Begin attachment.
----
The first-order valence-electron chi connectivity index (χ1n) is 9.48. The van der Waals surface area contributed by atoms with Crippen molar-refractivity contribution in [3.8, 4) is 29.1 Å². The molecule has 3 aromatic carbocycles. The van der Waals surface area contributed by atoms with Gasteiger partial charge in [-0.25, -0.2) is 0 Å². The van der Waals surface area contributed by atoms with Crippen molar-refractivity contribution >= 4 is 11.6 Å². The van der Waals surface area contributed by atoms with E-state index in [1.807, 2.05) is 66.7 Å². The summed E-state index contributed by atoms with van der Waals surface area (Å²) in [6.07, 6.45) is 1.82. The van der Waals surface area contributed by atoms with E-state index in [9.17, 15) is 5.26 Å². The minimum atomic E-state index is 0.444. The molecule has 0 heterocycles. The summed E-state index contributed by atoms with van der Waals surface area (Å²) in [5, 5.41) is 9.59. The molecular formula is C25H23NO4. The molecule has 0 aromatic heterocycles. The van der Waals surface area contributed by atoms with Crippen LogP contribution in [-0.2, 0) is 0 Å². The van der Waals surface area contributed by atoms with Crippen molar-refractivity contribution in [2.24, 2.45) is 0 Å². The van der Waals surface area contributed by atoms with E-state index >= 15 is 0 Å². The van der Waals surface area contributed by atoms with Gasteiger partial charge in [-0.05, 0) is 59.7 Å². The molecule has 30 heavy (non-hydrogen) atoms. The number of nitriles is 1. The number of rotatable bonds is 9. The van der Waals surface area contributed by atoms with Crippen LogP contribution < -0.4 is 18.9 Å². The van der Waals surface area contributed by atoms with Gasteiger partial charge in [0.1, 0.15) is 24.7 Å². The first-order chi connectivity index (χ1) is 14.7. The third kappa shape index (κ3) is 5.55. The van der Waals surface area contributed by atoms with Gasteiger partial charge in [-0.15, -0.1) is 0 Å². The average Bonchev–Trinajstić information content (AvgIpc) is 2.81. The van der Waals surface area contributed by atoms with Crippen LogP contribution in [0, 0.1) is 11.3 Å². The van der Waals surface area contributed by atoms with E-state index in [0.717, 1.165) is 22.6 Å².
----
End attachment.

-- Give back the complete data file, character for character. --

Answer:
The first-order valence-electron chi connectivity index (χ1n) is 9.48. The van der Waals surface area contributed by atoms with Crippen molar-refractivity contribution in [3.8, 4) is 29.1 Å². The molecule has 3 aromatic carbocycles. The van der Waals surface area contributed by atoms with Gasteiger partial charge in [-0.25, -0.2) is 0 Å². The van der Waals surface area contributed by atoms with Crippen molar-refractivity contribution >= 4 is 11.6 Å². The van der Waals surface area contributed by atoms with E-state index in [1.807, 2.05) is 66.7 Å². The summed E-state index contributed by atoms with van der Waals surface area (Å²) in [6.07, 6.45) is 1.82. The van der Waals surface area contributed by atoms with E-state index in [9.17, 15) is 5.26 Å². The minimum atomic E-state index is 0.444. The molecule has 0 heterocycles. The summed E-state index contributed by atoms with van der Waals surface area (Å²) in [5, 5.41) is 9.59. The molecular formula is C25H23NO4. The molecule has 0 aromatic heterocycles. The van der Waals surface area contributed by atoms with Crippen LogP contribution in [-0.2, 0) is 0 Å². The van der Waals surface area contributed by atoms with Crippen molar-refractivity contribution in [2.24, 2.45) is 0 Å². The van der Waals surface area contributed by atoms with E-state index >= 15 is 0 Å². The van der Waals surface area contributed by atoms with Gasteiger partial charge in [-0.05, 0) is 59.7 Å². The molecule has 30 heavy (non-hydrogen) atoms. The number of nitriles is 1. The number of rotatable bonds is 9. The van der Waals surface area contributed by atoms with Crippen LogP contribution < -0.4 is 18.9 Å². The van der Waals surface area contributed by atoms with Gasteiger partial charge in [0.1, 0.15) is 24.7 Å². The first-order chi connectivity index (χ1) is 14.7. The third kappa shape index (κ3) is 5.55. The van der Waals surface area contributed by atoms with Gasteiger partial charge in [-0.15, -0.1) is 0 Å². The average Bonchev–Trinajstić information content (AvgIpc) is 2.81. The van der Waals surface area contributed by atoms with Crippen LogP contribution in [0, 0.1) is 11.3 Å². The van der Waals surface area contributed by atoms with E-state index in [0.717, 1.165) is 22.6 Å².